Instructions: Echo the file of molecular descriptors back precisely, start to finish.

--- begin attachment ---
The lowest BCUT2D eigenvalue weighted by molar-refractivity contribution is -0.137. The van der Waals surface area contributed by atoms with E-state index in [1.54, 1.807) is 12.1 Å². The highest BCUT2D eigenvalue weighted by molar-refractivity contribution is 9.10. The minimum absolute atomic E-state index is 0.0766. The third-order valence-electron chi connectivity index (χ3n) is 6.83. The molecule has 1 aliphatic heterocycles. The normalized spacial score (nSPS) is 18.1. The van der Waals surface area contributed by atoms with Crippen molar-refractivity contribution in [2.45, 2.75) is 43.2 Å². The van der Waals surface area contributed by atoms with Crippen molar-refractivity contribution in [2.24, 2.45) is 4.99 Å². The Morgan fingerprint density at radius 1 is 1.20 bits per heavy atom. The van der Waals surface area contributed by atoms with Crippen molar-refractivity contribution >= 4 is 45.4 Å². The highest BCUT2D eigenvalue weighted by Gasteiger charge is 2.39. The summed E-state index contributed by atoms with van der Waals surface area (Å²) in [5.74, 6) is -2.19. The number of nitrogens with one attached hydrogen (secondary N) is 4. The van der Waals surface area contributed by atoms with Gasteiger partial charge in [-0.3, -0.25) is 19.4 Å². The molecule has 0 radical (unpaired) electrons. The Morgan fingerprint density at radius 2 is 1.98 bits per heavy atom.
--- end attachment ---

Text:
The lowest BCUT2D eigenvalue weighted by molar-refractivity contribution is -0.137. The van der Waals surface area contributed by atoms with E-state index in [1.54, 1.807) is 12.1 Å². The highest BCUT2D eigenvalue weighted by molar-refractivity contribution is 9.10. The minimum absolute atomic E-state index is 0.0766. The third-order valence-electron chi connectivity index (χ3n) is 6.83. The molecule has 1 aliphatic heterocycles. The normalized spacial score (nSPS) is 18.1. The van der Waals surface area contributed by atoms with Crippen molar-refractivity contribution in [2.45, 2.75) is 43.2 Å². The van der Waals surface area contributed by atoms with Crippen molar-refractivity contribution in [2.24, 2.45) is 4.99 Å². The Morgan fingerprint density at radius 1 is 1.20 bits per heavy atom. The van der Waals surface area contributed by atoms with Crippen molar-refractivity contribution >= 4 is 45.4 Å². The highest BCUT2D eigenvalue weighted by Gasteiger charge is 2.39. The summed E-state index contributed by atoms with van der Waals surface area (Å²) in [5.74, 6) is -2.19. The number of nitrogens with one attached hydrogen (secondary N) is 4. The van der Waals surface area contributed by atoms with Gasteiger partial charge in [-0.3, -0.25) is 19.4 Å². The molecule has 0 radical (unpaired) electrons. The Morgan fingerprint density at radius 2 is 1.98 bits per heavy atom.